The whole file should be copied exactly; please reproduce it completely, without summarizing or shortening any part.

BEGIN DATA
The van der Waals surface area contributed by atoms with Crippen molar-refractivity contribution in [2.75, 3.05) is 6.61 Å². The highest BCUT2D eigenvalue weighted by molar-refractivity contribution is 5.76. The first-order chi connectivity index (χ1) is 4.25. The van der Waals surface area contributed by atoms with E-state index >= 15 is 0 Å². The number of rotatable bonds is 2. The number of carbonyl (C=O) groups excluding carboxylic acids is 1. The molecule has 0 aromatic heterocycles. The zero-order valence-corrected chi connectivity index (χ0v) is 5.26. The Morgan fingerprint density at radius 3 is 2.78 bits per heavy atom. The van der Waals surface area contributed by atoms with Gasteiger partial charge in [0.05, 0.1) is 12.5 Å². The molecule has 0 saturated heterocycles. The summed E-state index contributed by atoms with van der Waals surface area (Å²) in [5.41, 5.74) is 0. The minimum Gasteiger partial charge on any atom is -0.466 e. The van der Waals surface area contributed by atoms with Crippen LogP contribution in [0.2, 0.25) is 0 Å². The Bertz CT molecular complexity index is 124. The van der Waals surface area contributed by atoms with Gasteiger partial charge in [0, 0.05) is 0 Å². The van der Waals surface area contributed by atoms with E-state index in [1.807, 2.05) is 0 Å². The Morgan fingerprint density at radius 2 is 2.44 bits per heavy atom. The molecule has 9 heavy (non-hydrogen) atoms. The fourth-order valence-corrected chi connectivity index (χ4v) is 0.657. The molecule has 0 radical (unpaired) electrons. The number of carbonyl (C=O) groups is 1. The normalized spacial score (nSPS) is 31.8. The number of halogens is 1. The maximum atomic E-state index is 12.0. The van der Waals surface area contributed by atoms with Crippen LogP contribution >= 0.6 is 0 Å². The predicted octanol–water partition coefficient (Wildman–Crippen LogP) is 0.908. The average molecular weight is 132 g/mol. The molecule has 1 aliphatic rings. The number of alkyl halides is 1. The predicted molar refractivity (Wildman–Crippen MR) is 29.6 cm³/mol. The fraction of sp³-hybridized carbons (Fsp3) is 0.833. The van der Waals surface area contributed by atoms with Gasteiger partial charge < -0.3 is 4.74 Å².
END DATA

The van der Waals surface area contributed by atoms with Crippen molar-refractivity contribution in [2.75, 3.05) is 6.61 Å². The highest BCUT2D eigenvalue weighted by molar-refractivity contribution is 5.76. The first-order chi connectivity index (χ1) is 4.25. The van der Waals surface area contributed by atoms with E-state index >= 15 is 0 Å². The number of rotatable bonds is 2. The number of carbonyl (C=O) groups excluding carboxylic acids is 1. The molecule has 0 aromatic heterocycles. The zero-order valence-corrected chi connectivity index (χ0v) is 5.26. The Morgan fingerprint density at radius 3 is 2.78 bits per heavy atom. The van der Waals surface area contributed by atoms with Gasteiger partial charge in [0.05, 0.1) is 12.5 Å². The molecule has 0 saturated heterocycles. The summed E-state index contributed by atoms with van der Waals surface area (Å²) in [5.41, 5.74) is 0. The minimum Gasteiger partial charge on any atom is -0.466 e. The van der Waals surface area contributed by atoms with Crippen LogP contribution in [0.2, 0.25) is 0 Å². The Bertz CT molecular complexity index is 124. The van der Waals surface area contributed by atoms with Gasteiger partial charge in [0, 0.05) is 0 Å². The van der Waals surface area contributed by atoms with E-state index in [1.807, 2.05) is 0 Å². The Morgan fingerprint density at radius 2 is 2.44 bits per heavy atom. The molecule has 9 heavy (non-hydrogen) atoms. The fourth-order valence-corrected chi connectivity index (χ4v) is 0.657. The molecule has 0 radical (unpaired) electrons. The number of carbonyl (C=O) groups is 1. The normalized spacial score (nSPS) is 31.8. The number of halogens is 1. The maximum atomic E-state index is 12.0. The van der Waals surface area contributed by atoms with Crippen LogP contribution >= 0.6 is 0 Å². The predicted octanol–water partition coefficient (Wildman–Crippen LogP) is 0.908. The average molecular weight is 132 g/mol. The molecule has 1 aliphatic rings. The number of alkyl halides is 1. The predicted molar refractivity (Wildman–Crippen MR) is 29.6 cm³/mol. The fraction of sp³-hybridized carbons (Fsp3) is 0.833. The van der Waals surface area contributed by atoms with Gasteiger partial charge < -0.3 is 4.74 Å².